Fujinon XF 35mm f/1.4 R: When Normal is Good
K Madhavan Pillai discovers why so many photographers are all praise for the Fujinon XF 35mm f/1.4 R, and then goes on to find out where it falters.
Normal lenses mimic the angle of view of the human eye. The huge advantage that the XF 35mm has (over traditional full-frame 50mm normal lenses), is that the depth-of-field remains that of a 35mm lens. This also means that a maximum aperture of f/1.4 is important for good focus blurs. At this point, the XF 35mm, released early this year, is still the only f/1.4 normal block lens amongst lenses made by any APS-C camera or lens manufacturer today.
The lens is meant to be used with the Fuji X-Pro 1 or the recently released X-E1. Going by their form and function, these cameras have been made for thinking photographers, who prefer simplicity, quality, speed and control. It is with this in mind that I put the XF 35mm to the test.
The XF 35mm provides a full-frame equivalent of 53mm. The lens construction includes a strong metal barrel that houses eight lens elements in six groups, including an aspherical lens element. It features a common filter diameter of 52mm and comes with a dedicated lenshood. With a rather good magnification of 0.17x at its minimum shooting distance of 11 inches, this non-stabilised lens houses an AF motor, a focus-by-wire MF system, and has no focus distance or DOF scale.
Both the X-Pro1 and the XE-1 display a focus scale and DOF electronically. Unfortunately, the DOF calculation is based on more stringent parameters that show a much more conservative DOF. This makes setting hyperfocal distances by any conventional DOF parameters a lot more difficult.
Otherwise, the lens is quite light despite the metal construction, but feels quite sturdy and handles well. MF is smooth and perfectly accurate (but a bit too slow for comfort). The focus and zooming rings are broad enough and ridged differently for easy identification.
The true quality of a lens can be fully appreciated only coupled with the camera it is supposed to be used with. Both the X-Pro 1 and the new X-E1 feature sensors that does not use anti-aliasing filters to cut down on moiré. For this type of sensor to deliver the best results, it needs a sharp lens with reduced aberrations.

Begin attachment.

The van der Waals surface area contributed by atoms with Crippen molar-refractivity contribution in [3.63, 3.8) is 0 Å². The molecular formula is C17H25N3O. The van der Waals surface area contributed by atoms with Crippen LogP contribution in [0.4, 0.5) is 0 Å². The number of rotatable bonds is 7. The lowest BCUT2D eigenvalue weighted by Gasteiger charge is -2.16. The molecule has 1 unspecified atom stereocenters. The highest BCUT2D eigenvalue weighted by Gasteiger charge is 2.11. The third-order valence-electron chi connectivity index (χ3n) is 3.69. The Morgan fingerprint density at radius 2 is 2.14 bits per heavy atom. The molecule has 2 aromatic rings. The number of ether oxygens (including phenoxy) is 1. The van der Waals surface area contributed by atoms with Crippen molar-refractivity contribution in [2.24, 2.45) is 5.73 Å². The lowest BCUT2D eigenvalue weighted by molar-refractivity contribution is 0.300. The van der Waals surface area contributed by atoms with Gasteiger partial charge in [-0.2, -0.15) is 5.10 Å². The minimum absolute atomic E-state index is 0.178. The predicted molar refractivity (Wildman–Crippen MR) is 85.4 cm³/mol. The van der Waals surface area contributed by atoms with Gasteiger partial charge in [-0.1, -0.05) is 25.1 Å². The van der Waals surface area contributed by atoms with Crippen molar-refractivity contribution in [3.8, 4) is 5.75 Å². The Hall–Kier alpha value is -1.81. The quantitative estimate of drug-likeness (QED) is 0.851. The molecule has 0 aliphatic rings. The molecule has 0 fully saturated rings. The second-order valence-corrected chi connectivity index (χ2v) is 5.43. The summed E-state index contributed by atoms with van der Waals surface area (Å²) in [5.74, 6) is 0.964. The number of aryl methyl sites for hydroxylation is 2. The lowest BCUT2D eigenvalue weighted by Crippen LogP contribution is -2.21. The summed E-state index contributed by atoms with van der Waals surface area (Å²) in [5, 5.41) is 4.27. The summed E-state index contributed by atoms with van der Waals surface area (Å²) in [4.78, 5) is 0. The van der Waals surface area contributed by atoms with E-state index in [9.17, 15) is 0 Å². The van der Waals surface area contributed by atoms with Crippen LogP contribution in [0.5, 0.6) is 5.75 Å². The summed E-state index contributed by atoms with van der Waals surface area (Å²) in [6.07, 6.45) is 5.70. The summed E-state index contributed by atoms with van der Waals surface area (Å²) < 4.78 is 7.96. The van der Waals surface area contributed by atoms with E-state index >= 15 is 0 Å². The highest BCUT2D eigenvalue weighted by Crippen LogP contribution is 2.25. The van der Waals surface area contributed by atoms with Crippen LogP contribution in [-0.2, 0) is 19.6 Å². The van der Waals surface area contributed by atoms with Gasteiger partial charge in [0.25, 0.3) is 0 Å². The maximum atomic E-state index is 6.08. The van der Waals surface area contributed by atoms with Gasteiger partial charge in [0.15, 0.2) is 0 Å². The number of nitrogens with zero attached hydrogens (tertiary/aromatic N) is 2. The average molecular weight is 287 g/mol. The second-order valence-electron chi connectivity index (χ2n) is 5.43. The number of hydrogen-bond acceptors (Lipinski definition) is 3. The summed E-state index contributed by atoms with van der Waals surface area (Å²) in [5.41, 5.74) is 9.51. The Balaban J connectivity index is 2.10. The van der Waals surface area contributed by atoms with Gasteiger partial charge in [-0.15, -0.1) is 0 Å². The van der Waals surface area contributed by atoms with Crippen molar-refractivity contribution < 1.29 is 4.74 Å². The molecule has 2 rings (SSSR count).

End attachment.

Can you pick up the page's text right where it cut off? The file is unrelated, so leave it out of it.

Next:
At the widest aperture of f/1.4, there is the expected but noticeable drop in the resolving power at the edges and corners. But it is still as good or better than similar lenses from other manufacturers. Vignetting at the corners is about half a stop, which is excellent.
Reducing the aperture by a stop to just f/2 improves the edge-to-edge performance significantly. At f/5.6, the lens peaks in terms of optical performance, which is nothing short of exemplary. After this point, the loss in performance is progressive, but slight. It continues to be very sharp all the way up to f/16.
Fringing is well controlled in the sharper areas of the image. There is some minor fringing in the bokeh at the edges of the frame, at the widest apertures. Stopping down to f/4 resolves this. That said, the XF 35mm is better at controlling bokeh fringing than most others lenses of its type. RAW files show that the XF 35mm has been designed to be optically free of visible distortion.
The advantage of the rounded diaphragm blades in the XF 35mm is apparent. Large aperture bokeh is pleasing and nicely round upto f/4. After this, you can count the number of aperture blades. At the edges of the frame, wide open circular bokeh is very slightly elongated. Again, stopping down the aperture to f/4 or smaller takes care of this.
In terms of AF speed, Fuji XF 35mm is reasonably quick, but not the fastest I have seen. It is also not the quietest. It does not shoot macro, but works very well with extreme close-ups. In all these areas of our tests, the lens proved to be satisfying, but not exceptional. But where it excels brilliantly is in its optical performance.
Since no other manufacturer makes lenses for Fuji, the XF 35mm is the only option for the X-Pro 1 or the X-E1 mounts. It is also the only f/1.4 normal prime lens amongst any mirrorless or APS-C DSLR cameras, making its Rs. 36,999 price tag unique.
The only negative is that it is difficult to use the electronic DOF scale in the viewfinder and LCD, which is a big limiting factor if you constantly use hyperfocal distances when you shoot.
What you do get for the price is classleading sharpness, excellent overall optical quality, good build and handling. This is, without doubt, a brilliant piece of glass.
Large maximum aperture of f/1.4, 7-bladed rounded diaphragm, aspherical lens element
Extremely sharp, excellent overall optical performance, average AF
Sturdy build overall, aluminium barrel
Well designed, ribbed rings, no focus scale
Warranty & Support
Two-year warranty in India
Value For Money: 3.5/5
Who should buy it?
X-Pro 1 or X-E1 users who want a normal prime that gets the best out of the sensors, but do not work extensively with hyperfocal distances.
Overall optical quality is excellent. Sharpness is this lens’ main forte. The XF 35mm is small, well built and handles well with the X-Pro 1.